The Camera Lies: Acting for Hitchcock
Actors are like cattle,” Alfred Hitchcock famously declared. He later claimed it was merely one of his “Machiavellian quips” and not to be taken seriously. “Let us say, rather, that actors are a necessary evil.” Revising his statement further, he said, “Actors should be treated like cattle.” Dan Callahan’s new book, The Camera Lies: Acting for Hitchcock, is filled with anecdotes that detail the director’s fraught relationship with his performers. His research covers all the director’s films, from The Pleasure Garden (1925) to his final effort, Family Plot (1976). Callahan, who has published two earlier books on film acting history, has read widely on his subject. There are numerous biographies and critical volumes on the filmmaker’s individual films to draw on, particularly François Truffaut’s Hitchcock/Truffaut, a series of conversations between the two directors, and Donald Spoto’s The Dark Side of Genius, which looks at Hitchcock’s work in relation to how it reflects his (numerous) eccentricities.
The Camera Lies focuses on the director’s fascinating attitudes about acting and the casting process. It is important to keep in mind that Hitchcock was a highly technical director. From story development (done with the essential assistance of his wife Alma) through preproduction and production, he exactingly calculated his use of camera angles, storyboards, and music. Sometimes even the timing of specific scenes was determined beforehand. His feeling about actors was much less methodical: they merely had to do their job for the camera. Underacting was his mantra. Celebrated as “The Master of Suspense,” he favored montage sequences as the best way to involve audiences by building maximum tension. When it came to constructing a scene, Hitchcock often relegated actors to a series of smaller, less essential shots.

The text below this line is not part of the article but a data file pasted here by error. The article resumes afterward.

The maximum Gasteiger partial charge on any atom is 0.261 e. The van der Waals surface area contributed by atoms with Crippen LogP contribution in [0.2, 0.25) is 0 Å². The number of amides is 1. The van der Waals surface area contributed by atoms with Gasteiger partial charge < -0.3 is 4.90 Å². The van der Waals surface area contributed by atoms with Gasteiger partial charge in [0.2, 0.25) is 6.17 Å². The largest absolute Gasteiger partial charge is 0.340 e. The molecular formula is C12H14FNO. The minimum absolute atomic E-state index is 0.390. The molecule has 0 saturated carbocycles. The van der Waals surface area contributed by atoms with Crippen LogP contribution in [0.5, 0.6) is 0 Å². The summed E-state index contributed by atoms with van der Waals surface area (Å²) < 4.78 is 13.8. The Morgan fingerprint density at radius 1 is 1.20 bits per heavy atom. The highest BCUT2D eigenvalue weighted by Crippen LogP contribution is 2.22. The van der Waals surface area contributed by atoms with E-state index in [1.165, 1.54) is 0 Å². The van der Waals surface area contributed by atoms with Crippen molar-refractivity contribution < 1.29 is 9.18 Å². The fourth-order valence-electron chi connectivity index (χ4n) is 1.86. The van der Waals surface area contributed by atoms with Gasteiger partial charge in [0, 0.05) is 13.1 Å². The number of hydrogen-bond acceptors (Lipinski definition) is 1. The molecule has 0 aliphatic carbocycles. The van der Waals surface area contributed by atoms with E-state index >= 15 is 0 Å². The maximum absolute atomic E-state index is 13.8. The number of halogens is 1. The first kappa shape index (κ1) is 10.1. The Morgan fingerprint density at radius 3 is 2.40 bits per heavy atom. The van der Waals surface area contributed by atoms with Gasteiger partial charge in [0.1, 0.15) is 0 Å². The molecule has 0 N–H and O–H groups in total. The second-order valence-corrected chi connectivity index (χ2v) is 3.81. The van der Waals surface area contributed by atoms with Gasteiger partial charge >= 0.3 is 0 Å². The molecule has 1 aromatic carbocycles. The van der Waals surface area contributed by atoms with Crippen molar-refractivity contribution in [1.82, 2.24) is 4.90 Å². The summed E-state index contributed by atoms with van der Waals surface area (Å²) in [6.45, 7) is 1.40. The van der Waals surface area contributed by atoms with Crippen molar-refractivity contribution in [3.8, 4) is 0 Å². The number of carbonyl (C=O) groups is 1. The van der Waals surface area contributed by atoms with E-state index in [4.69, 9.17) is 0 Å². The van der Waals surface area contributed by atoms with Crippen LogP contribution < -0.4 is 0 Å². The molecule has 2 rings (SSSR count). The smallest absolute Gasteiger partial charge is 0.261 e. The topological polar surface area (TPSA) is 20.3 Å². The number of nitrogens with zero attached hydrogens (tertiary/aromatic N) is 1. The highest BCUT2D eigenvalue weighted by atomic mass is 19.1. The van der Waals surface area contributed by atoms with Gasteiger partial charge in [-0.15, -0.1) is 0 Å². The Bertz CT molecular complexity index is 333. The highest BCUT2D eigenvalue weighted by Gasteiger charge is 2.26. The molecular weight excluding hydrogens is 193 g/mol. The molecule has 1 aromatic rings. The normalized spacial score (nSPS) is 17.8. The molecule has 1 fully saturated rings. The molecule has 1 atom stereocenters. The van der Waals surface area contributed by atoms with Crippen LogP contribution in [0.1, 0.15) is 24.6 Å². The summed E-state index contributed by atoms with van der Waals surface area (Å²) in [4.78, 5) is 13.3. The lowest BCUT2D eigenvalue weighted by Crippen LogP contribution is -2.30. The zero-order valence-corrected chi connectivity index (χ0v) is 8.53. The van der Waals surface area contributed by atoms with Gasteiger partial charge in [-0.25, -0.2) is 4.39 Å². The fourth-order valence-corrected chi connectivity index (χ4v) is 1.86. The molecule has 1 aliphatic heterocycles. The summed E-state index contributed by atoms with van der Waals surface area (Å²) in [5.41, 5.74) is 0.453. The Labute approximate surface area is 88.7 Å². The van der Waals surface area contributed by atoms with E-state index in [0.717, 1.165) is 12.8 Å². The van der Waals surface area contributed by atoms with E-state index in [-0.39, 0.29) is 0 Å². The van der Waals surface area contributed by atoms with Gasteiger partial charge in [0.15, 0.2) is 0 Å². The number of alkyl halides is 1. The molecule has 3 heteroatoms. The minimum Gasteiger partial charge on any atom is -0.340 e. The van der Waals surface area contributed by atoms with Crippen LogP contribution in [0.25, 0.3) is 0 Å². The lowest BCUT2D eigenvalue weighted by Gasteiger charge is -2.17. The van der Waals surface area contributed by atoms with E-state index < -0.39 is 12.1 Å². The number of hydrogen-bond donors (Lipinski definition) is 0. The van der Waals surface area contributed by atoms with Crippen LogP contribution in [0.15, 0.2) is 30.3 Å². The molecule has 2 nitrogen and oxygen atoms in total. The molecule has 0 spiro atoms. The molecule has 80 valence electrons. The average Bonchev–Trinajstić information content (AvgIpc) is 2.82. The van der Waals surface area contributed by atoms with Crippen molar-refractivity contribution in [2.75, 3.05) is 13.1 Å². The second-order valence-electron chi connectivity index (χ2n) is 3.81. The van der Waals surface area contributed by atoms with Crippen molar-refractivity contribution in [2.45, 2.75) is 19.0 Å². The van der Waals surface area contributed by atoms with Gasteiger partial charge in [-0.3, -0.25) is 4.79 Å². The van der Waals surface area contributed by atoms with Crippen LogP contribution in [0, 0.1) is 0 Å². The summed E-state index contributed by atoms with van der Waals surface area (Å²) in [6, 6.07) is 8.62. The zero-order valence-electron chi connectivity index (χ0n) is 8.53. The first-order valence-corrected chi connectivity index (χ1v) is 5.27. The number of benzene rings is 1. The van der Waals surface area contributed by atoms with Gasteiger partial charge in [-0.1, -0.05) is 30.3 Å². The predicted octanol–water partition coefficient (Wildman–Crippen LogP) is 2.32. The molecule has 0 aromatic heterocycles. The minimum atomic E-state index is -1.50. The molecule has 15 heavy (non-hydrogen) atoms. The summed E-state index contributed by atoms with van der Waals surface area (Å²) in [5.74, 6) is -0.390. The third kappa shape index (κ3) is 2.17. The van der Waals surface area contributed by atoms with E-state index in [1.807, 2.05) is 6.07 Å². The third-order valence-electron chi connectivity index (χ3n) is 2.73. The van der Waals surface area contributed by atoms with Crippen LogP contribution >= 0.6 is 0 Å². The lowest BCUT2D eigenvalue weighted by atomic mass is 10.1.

“The sense of versatility in a stage actor, of convincingly being or portraying something you are not, was anathema to Hitchcock,” claims Callahan. “The externals of a face interested Hitchcock, and certain line readings could be sculpted.” Silent film actors, trained for the stage, could often appear artificial and overwrought in the movies. Stanislavski‘s Method, developed in this country under Lee Strasberg, trained actors to tap into the inner life of their characters in order to emphasize emotional realism. The aim was to create more believable film performances. But when it came to the movies, Method actors risked chewing the scenery, which was just what Hitchcock didn’t want. As a result, some actors were a better fit for him than others. With that measurement as his guide, Callahan has crafted an entertaining and illuminating guide to understanding the director’s relationship with some of the most iconic actors of the day. Hitchcock knew he wielded the whip hand: actors at all levels of success are pressured by competition, fear of bruised egos, and the tyrannical whims of directors and producers.